A big PR story this week was the withdrawal of the last US combat troops from Iraq after a 7 1/2 yr combat mission. I say PR because there remain over 50,000 armed US troops in the country backed up by a huge military power. The big deal made of the final departure of 4th Stryker Brigade has more to do with political image management than a definitive US withdrawal from Iraq.
I think it was Gareth Porter at The Huffington Post who first said Iraq was a ‘war conceived and executed in deceit’.
Such a war, has in my humble opinion profoundly damaged the integrity and standing of the US and the UK. The jubilation of soldiers crossing the border into Kuwait was understandable (who wants to face the prospect of violent death every day?), but the cry ‘We’ve won! We’re going home’ from one soldier was surreal.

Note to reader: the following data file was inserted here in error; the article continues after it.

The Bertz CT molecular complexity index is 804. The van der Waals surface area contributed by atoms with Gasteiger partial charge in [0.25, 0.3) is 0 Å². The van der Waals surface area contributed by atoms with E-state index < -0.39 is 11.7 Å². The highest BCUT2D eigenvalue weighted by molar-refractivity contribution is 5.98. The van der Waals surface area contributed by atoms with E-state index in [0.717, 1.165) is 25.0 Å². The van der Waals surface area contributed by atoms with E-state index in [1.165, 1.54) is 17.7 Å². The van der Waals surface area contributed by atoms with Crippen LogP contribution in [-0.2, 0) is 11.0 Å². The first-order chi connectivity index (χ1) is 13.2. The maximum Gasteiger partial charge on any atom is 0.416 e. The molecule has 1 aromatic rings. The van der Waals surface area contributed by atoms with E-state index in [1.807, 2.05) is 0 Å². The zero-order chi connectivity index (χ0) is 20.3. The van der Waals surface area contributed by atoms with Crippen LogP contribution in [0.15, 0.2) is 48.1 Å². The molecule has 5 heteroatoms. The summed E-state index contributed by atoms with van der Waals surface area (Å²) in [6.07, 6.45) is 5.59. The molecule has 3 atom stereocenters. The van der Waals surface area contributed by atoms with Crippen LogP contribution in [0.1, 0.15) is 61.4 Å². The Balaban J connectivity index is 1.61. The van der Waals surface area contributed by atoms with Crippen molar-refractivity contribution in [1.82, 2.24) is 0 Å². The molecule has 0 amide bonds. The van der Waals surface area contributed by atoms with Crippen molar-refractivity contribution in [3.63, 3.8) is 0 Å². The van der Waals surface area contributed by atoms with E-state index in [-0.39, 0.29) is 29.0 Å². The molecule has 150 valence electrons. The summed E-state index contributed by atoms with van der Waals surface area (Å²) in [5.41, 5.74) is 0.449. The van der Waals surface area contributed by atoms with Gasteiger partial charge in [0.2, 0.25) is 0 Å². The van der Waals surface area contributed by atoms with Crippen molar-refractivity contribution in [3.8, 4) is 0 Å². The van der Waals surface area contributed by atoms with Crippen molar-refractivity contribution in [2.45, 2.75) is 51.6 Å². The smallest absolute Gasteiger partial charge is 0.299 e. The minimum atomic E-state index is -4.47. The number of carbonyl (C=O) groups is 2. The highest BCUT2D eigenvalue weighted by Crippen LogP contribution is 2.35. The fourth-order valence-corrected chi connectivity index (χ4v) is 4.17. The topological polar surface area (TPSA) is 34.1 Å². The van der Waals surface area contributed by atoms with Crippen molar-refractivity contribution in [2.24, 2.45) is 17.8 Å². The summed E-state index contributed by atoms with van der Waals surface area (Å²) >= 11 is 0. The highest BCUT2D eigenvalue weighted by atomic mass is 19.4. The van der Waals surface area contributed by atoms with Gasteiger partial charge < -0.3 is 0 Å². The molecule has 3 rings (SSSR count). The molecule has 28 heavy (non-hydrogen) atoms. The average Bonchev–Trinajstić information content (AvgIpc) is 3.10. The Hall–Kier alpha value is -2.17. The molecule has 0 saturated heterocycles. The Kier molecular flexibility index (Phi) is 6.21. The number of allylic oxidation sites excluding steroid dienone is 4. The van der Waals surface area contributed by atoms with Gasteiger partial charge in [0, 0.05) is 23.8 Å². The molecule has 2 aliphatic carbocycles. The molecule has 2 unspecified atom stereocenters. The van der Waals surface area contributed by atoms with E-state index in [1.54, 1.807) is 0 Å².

What has been won?
Yes, Saddam is gone. It’s far too soon to say ‘democracy’ has arrived, especially since it has been stalemated since the elections.
Over 106,000 Iraqis have been killed (and innumerable injured) along with over 4,400 US troops. The horrors of Abu Ghraib will remain etched in the memory of generations in the Middle East long after they are forgotten in the West.
But it was reading admiring reviews of Black Hearts: One Platoon’s Descent into Madness in Iraq’s Triangle of Death by Jim Frederick (just published in the UK and Ireland) that sums up for me the moral, political and military black hole at the heart of the US invasion.
The book tells the awful story of the murder of the Janabis, an Iraqi family, and the rape of their 14-year-old daughter by four US soldiers. The descent of members of B Company’s 1st Platoon into casual brutality and heinous war crimes brings Vietnam to mind. Edward Wilson in his review puts it this way
The soldiers did it because they had the power to do it; they didn’t need a reason why – almost the invasion of Iraq in microcosm.